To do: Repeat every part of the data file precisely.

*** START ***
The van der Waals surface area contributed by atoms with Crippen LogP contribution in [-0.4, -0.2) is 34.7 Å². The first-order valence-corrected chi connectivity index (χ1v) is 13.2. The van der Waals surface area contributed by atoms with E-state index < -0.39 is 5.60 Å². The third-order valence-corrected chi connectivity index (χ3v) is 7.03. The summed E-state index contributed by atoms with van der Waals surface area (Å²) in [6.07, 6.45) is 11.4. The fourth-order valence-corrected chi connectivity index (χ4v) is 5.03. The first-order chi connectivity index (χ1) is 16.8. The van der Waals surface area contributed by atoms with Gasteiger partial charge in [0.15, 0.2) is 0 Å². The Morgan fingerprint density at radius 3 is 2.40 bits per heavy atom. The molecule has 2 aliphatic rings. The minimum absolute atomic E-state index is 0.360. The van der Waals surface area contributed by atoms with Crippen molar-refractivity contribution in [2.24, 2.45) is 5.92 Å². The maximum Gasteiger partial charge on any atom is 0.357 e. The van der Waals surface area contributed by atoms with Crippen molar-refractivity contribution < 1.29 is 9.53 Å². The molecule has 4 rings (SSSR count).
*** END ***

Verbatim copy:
The van der Waals surface area contributed by atoms with Crippen LogP contribution in [-0.4, -0.2) is 34.7 Å². The first-order valence-corrected chi connectivity index (χ1v) is 13.2. The van der Waals surface area contributed by atoms with E-state index < -0.39 is 5.60 Å². The third-order valence-corrected chi connectivity index (χ3v) is 7.03. The summed E-state index contributed by atoms with van der Waals surface area (Å²) in [6.07, 6.45) is 11.4. The fourth-order valence-corrected chi connectivity index (χ4v) is 5.03. The first-order chi connectivity index (χ1) is 16.8. The van der Waals surface area contributed by atoms with Gasteiger partial charge in [0.15, 0.2) is 0 Å². The Morgan fingerprint density at radius 3 is 2.40 bits per heavy atom. The molecule has 2 aliphatic rings. The minimum absolute atomic E-state index is 0.360. The van der Waals surface area contributed by atoms with Crippen molar-refractivity contribution in [2.24, 2.45) is 5.92 Å². The maximum Gasteiger partial charge on any atom is 0.357 e. The van der Waals surface area contributed by atoms with Crippen molar-refractivity contribution < 1.29 is 9.53 Å². The molecule has 4 rings (SSSR count).